Acquiring customers can feel like an uphill battle at times, and it can certainly be expensive. So how do you make sure that once a customer has visited you once, they keep coming back?
We like to think we do a pretty good job when it comes to retaining customers, so we’ve put together our top tips for how small businesses can grow customer loyalty.
More and more these days people find themselves dealing with faceless corporations and robotic websites. Your business is likely to make more of an impact if you can personalise it to your customers.
That might involve interacting with them on social media or using a program to send personalised emails. If you interact with your customers in person then getting to know them and their preferences will help your business feel as if it’s going the extra mile - just for them.
These days, few people will leave the house without their Nectar card - it’s one of the most successful customer loyalty schemes ever launched.
Of course, setting up something like Nectar is beyond the capacity of most small businesses, but you can still create a loyalty scheme to tempt customers back. You could go for a stamp card, rewarding customers after a certain number of purchases, or offer them something on the anniversary of their first custom.
Everyone likes to think they’re getting something for nothing, which is why discounts and giveaways work so well for promoting customer loyalty.
This can tie into loyalty schemes. If you’re offering a prize draw, you could require people to have bought something from you in the past month - just make sure you tell them about it in advance!
You can try all sorts of customer retention techniques, but if you don’t know which ones are working you could be putting money into something that’s getting you no return, or giving up on something that’s actually doing you good.
How you gather feedback is up to you. If you run a business where you interact with customers, you could ask them to fill in a feedback form or just talk to them about a scheme you’ve offered to see if they liked it.
If your business is mostly run online, there are a number of different software providers who will allow you to add surveys to your website, or send them out via email.
Another way of making people feel like they’re getting something for nothing, and that you’re going the extra mile for them, is to offer them that something extra that your competitors won’t.
For example, when you buy your insurance with Simply Business you get a monthly newsletter with a roundup of all the best content from our Knowledge Centre, as well of details of other exciting events we have planned.
If you operate in a particularly competitive industry, one of the ways you can make your business stand out is by offering really good customer service.
Insurance, for example, can be much of a muchness, but we make sure that if someone calls us up or sends in an email that the people they speak to are not only polite and friendly, but also knowledgeable, helpful, and get things solved as quickly as we can.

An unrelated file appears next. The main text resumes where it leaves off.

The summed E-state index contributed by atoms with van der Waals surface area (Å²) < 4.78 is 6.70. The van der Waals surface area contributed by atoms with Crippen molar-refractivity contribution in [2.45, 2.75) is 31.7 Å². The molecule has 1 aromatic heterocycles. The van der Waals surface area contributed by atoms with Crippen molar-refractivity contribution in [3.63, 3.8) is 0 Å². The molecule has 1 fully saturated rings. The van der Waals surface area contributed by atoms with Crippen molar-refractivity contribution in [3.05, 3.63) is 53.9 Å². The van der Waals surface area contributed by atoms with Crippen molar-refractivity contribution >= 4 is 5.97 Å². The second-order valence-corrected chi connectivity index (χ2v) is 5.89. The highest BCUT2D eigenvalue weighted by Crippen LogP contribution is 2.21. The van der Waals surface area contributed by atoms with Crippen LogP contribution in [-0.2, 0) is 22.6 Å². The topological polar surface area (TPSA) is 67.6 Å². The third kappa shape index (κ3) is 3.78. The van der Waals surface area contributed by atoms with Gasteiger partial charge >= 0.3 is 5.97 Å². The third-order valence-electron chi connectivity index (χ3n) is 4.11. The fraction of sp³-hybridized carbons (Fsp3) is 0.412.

Also keep in mind that lots of customers expect support to be available when they need it most. This would need a larger team who can bring waiting times down and handle queries round the clock. A virtual call centre could help you achieve this without the need for expensive equipment or the room required to house support staff.
If you - and everyone who works for you - gives your customer the best experience possible, they’re going to be much more keen to come back.
But as a small business owner, freelancer or sole-trader, you already have a lot on your plate with, well, actually running things. Adding in this sort of stuff can feel like a real chore that you just don’t have time for.
However, given how valuable customer retention can be to a business, it’s something you should spend time on. So how can you strike the right balance? Well, anything you can get to run automatically will make life a lot easier.
Automatic emails aren’t too difficult to set up. There are programs you can use to set up emails that will trigger when someone signs up with you, for example.
And if you’re too busy for feedback, you can use programs like Google Analytics to see how much traffic pages on your website get. If you set up a new page when you have an offer on, or even add it to an existing page, you’ll be able to see how popular that offer is.
For the less digitally inclined, if you have physical premises you can have a customer counter installed on your door to see how many people are coming in on any given day. If it goes up when you have a promotion on, you’re probably on the right track.
One of the most important aspects of customer loyalty is being genuine. A helpful thing to try is putting yourself in your customer's shoes. What would you want in their position? What would make you keep coming back to a business again and again?
There are lots of techniques for customer retention, but you know your business and those who use it best. Keep that in mind and it will be hard to go far wrong.
What customer retention strategies do you use? Let us know in the comments.
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